Generalized entanglement: a new theoretical model for understanding the effects of complementary and alternative medicine

Journal Article

By: Harald Walach
Publication Name: J Altern Complement Med
Year: 2005

BACKGROUND AND PROBLEM: A main problem for the acceptance of many methods belonging to the broad spectrum of complementary and alternative medicine (CAM) is that there is no conceivable theoretical bridge between the mainstream biomedical model and CAM theories and practice. Although empirical evidence is one important side of the coin of credibility, theoretical feasibility is the other. History of science teaches that no amount of empirical evidence will convince sceptics and followers of more conventional paradigms as long as there is no good theoretical model to make empirical findings plausible. METHODS AND SOLUTION: I therefore propose to broaden the spectrum of theoretical concepts beyond the reigning local-causalist model toward a non-local model that encompasses effects as encountered in CAM. Such a model can be derived from a generalized and weaker version of quantum theory recently developed and published by my colleagues and I as weak quantum theory (WQT). This theoretical model predicts nonlocal correlations analogous to Einstein-Podolsky-Rosen (EPR)-like correlations in quantum mechanics proper. The discerning moment, though, is that these nonlocal correlations within WQT are not EPR correlations postulated to extend into the classical world, but a broader, generalized version of entanglement not dependent on the strict quantum nature of the system under question. WQT predicts entanglement between elements of a system if two variables or observables are complementary: one describing a global and one the local aspects of the system. Entanglement then ensues between those local elements of a system that are complementary to the global description or observable of that system. DISCUSSION AND CONCLUSIONS: This paper explores this rather abstract and general notion and expands it into more concrete examples. It is at the moment a purely explanatory structure, which, however, lends itself to exact empirical testing due to rather precise predictions, which will be developed. Because this structure of generalized entanglement is ubiquitous and also operative in conventional medicine, and because it is derived from one of the strongest theories that science has developed so far, it would constitute a theoretical bridge between the different medical and scientific traditions.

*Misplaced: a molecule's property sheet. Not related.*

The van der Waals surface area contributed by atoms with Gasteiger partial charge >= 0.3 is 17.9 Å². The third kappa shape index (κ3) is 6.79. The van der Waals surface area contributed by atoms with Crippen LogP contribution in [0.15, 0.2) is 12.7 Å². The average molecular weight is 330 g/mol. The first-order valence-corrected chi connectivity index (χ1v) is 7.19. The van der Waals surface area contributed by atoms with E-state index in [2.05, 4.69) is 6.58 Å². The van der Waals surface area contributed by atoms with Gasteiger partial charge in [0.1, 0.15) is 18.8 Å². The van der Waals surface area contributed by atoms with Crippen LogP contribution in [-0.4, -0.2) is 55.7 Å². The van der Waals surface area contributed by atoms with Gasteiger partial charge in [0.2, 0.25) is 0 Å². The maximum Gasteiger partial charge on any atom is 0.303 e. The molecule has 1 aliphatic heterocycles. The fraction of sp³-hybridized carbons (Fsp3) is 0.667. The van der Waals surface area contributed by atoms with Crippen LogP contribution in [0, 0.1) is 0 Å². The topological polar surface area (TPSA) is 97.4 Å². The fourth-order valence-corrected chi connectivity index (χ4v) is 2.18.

Click purchase to access this publication. Many may be available at no cost.